The signature is a transformation (mapping) from a path into a collection of real-valued numbers. Each term in the collection has a particular (geometrical) meaning as a function of data points. It is crucial to understand each term in the resulting signature. The general form of the signatures is given by iterated integrals (projections or coordinates) of a path. For example, the signature truncated at level (depth) `L=2`, has a form: , where:

• 1 - is the first term and always equals to `1` (zeroth-order approximation)
• - linear terms, correspond to the total increment (net Euclidean distance between the end points along each dimension)
• - a square of the first linear term term (with a factor 1/2)
• - second order approximations (areas under the path computed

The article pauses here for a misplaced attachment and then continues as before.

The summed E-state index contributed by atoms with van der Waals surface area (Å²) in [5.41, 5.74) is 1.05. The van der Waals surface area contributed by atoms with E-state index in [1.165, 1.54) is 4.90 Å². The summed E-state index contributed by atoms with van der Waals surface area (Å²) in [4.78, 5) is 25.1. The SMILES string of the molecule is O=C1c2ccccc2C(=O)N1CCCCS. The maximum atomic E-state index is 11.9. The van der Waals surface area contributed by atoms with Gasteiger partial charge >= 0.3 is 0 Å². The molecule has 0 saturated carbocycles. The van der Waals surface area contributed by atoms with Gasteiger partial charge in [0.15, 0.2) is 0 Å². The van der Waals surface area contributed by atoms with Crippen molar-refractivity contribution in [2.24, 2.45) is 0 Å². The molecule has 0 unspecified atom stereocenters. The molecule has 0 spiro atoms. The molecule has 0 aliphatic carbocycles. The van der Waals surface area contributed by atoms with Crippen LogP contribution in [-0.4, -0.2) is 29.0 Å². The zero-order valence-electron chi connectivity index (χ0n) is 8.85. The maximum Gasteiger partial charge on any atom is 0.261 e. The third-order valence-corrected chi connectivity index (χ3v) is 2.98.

• - a square of the second linear term (with a factor 1/2)

and these areas are presented in the following figure:

The path presented in above is obtained by running the code:

```import numpy as np
import esig.tosig as ts
X_1 = np.array([1., 3., 5., 8.]).reshape((-1,1))
X_2 = np.array([1., 4., 2., 6.]).reshape((-1,1))
two_dim_stream = np.append(X_1,X_2, axis=1)
signatures = ts.stream2sig(two_dim_stream, 2)
print signatures
>> [1., 7., 5., 24.5., 19., 16., 12.5]```

where:

• = 7.
• = 5.
• = 24.5
• = 19.
• = 16.
• = 12.5

One can easily compute coloured areas from the plots and compare to numerical values of the corresponding signature terms.

### Shuffle product

One of the most important property of the signature terms (signatures), which stems from the algebra of the iterated integrals, is the shuffle product. The shuffle product allows to represent any product (polynomial) of the signature terms as a linear combination of the higher-order terms. For example:

which also could be verified numerically.

### Important:

the input array should always be in the form: `length_of_stream x dimension_of_stream`. For example, two dimensional array consisting of 4 points, should be reshaped as `4x2` array (rows are data points and columns are unique streams).